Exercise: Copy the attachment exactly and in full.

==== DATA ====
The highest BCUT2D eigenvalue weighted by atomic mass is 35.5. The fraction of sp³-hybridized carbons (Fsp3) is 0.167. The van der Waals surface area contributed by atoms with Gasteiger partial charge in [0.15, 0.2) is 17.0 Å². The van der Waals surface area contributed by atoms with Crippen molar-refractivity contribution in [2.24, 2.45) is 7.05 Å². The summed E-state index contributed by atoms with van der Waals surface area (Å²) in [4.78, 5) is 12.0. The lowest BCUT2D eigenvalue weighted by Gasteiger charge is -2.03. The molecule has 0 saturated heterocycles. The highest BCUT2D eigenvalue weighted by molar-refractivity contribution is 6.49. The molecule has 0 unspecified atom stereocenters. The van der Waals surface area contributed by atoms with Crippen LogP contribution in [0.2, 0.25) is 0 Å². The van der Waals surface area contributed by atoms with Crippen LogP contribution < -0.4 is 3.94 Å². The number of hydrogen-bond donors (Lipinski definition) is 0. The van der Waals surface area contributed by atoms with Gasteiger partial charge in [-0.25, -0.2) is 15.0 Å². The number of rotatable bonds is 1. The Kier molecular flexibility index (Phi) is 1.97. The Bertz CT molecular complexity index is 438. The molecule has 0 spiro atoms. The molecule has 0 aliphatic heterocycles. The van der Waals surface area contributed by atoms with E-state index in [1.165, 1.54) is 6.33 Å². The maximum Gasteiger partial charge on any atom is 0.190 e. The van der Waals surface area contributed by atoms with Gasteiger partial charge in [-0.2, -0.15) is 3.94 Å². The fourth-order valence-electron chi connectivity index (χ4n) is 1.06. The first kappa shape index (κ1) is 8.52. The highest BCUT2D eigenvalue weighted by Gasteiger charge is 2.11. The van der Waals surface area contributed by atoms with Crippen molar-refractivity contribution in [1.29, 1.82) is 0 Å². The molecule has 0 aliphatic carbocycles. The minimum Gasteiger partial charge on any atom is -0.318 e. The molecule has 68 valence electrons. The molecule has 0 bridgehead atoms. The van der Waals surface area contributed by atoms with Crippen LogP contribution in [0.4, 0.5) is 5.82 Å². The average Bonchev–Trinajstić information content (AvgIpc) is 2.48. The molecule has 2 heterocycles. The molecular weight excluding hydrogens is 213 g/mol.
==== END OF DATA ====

The highest BCUT2D eigenvalue weighted by atomic mass is 35.5. The fraction of sp³-hybridized carbons (Fsp3) is 0.167. The van der Waals surface area contributed by atoms with Gasteiger partial charge in [0.15, 0.2) is 17.0 Å². The van der Waals surface area contributed by atoms with Crippen molar-refractivity contribution in [2.24, 2.45) is 7.05 Å². The summed E-state index contributed by atoms with van der Waals surface area (Å²) in [4.78, 5) is 12.0. The lowest BCUT2D eigenvalue weighted by Gasteiger charge is -2.03. The molecule has 0 saturated heterocycles. The highest BCUT2D eigenvalue weighted by molar-refractivity contribution is 6.49. The molecule has 0 unspecified atom stereocenters. The van der Waals surface area contributed by atoms with Crippen LogP contribution in [0.2, 0.25) is 0 Å². The van der Waals surface area contributed by atoms with Crippen LogP contribution < -0.4 is 3.94 Å². The number of hydrogen-bond donors (Lipinski definition) is 0. The van der Waals surface area contributed by atoms with Gasteiger partial charge in [-0.25, -0.2) is 15.0 Å². The number of rotatable bonds is 1. The Kier molecular flexibility index (Phi) is 1.97. The Bertz CT molecular complexity index is 438. The molecule has 0 spiro atoms. The molecule has 0 aliphatic heterocycles. The van der Waals surface area contributed by atoms with E-state index in [1.165, 1.54) is 6.33 Å². The maximum Gasteiger partial charge on any atom is 0.190 e. The van der Waals surface area contributed by atoms with Gasteiger partial charge in [-0.2, -0.15) is 3.94 Å². The fourth-order valence-electron chi connectivity index (χ4n) is 1.06. The first kappa shape index (κ1) is 8.52. The highest BCUT2D eigenvalue weighted by Gasteiger charge is 2.11. The van der Waals surface area contributed by atoms with Crippen molar-refractivity contribution in [1.29, 1.82) is 0 Å². The molecule has 0 aliphatic carbocycles. The minimum Gasteiger partial charge on any atom is -0.318 e. The molecule has 68 valence electrons. The molecule has 0 bridgehead atoms. The van der Waals surface area contributed by atoms with Crippen LogP contribution in [0.4, 0.5) is 5.82 Å². The average Bonchev–Trinajstić information content (AvgIpc) is 2.48. The molecule has 2 heterocycles. The molecular weight excluding hydrogens is 213 g/mol.